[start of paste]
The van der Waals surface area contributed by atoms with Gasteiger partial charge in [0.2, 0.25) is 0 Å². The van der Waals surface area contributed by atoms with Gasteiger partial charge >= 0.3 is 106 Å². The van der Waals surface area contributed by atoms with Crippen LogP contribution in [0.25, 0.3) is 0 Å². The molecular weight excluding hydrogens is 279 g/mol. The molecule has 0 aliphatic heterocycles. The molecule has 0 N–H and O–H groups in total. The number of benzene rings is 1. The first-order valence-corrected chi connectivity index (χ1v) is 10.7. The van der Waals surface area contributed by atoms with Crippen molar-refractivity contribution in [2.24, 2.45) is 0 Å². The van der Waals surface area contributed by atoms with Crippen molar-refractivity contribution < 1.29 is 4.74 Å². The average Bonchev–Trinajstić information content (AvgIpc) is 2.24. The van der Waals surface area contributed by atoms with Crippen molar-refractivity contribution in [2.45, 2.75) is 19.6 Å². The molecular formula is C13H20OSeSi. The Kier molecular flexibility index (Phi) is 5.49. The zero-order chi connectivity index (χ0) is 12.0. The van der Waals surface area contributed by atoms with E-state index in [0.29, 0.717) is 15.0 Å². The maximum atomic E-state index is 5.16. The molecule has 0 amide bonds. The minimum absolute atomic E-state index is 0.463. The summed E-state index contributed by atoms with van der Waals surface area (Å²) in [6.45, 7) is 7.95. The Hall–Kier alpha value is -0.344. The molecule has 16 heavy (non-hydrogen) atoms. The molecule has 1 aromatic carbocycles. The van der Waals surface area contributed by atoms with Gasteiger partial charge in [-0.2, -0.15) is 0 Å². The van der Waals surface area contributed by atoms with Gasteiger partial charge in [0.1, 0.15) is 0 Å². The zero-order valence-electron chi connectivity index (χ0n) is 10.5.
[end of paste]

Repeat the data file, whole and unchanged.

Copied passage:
The van der Waals surface area contributed by atoms with Gasteiger partial charge in [0.2, 0.25) is 0 Å². The van der Waals surface area contributed by atoms with Gasteiger partial charge >= 0.3 is 106 Å². The van der Waals surface area contributed by atoms with Crippen LogP contribution in [0.25, 0.3) is 0 Å². The molecular weight excluding hydrogens is 279 g/mol. The molecule has 0 aliphatic heterocycles. The molecule has 0 N–H and O–H groups in total. The number of benzene rings is 1. The first-order valence-corrected chi connectivity index (χ1v) is 10.7. The van der Waals surface area contributed by atoms with Crippen molar-refractivity contribution in [2.24, 2.45) is 0 Å². The van der Waals surface area contributed by atoms with Crippen molar-refractivity contribution < 1.29 is 4.74 Å². The average Bonchev–Trinajstić information content (AvgIpc) is 2.24. The van der Waals surface area contributed by atoms with Crippen molar-refractivity contribution in [2.45, 2.75) is 19.6 Å². The molecular formula is C13H20OSeSi. The Kier molecular flexibility index (Phi) is 5.49. The zero-order chi connectivity index (χ0) is 12.0. The van der Waals surface area contributed by atoms with E-state index in [0.29, 0.717) is 15.0 Å². The maximum atomic E-state index is 5.16. The molecule has 0 amide bonds. The minimum absolute atomic E-state index is 0.463. The summed E-state index contributed by atoms with van der Waals surface area (Å²) in [6.45, 7) is 7.95. The Hall–Kier alpha value is -0.344. The molecule has 16 heavy (non-hydrogen) atoms. The molecule has 1 aromatic carbocycles. The van der Waals surface area contributed by atoms with Gasteiger partial charge in [-0.2, -0.15) is 0 Å². The van der Waals surface area contributed by atoms with Gasteiger partial charge in [0.1, 0.15) is 0 Å². The zero-order valence-electron chi connectivity index (χ0n) is 10.5.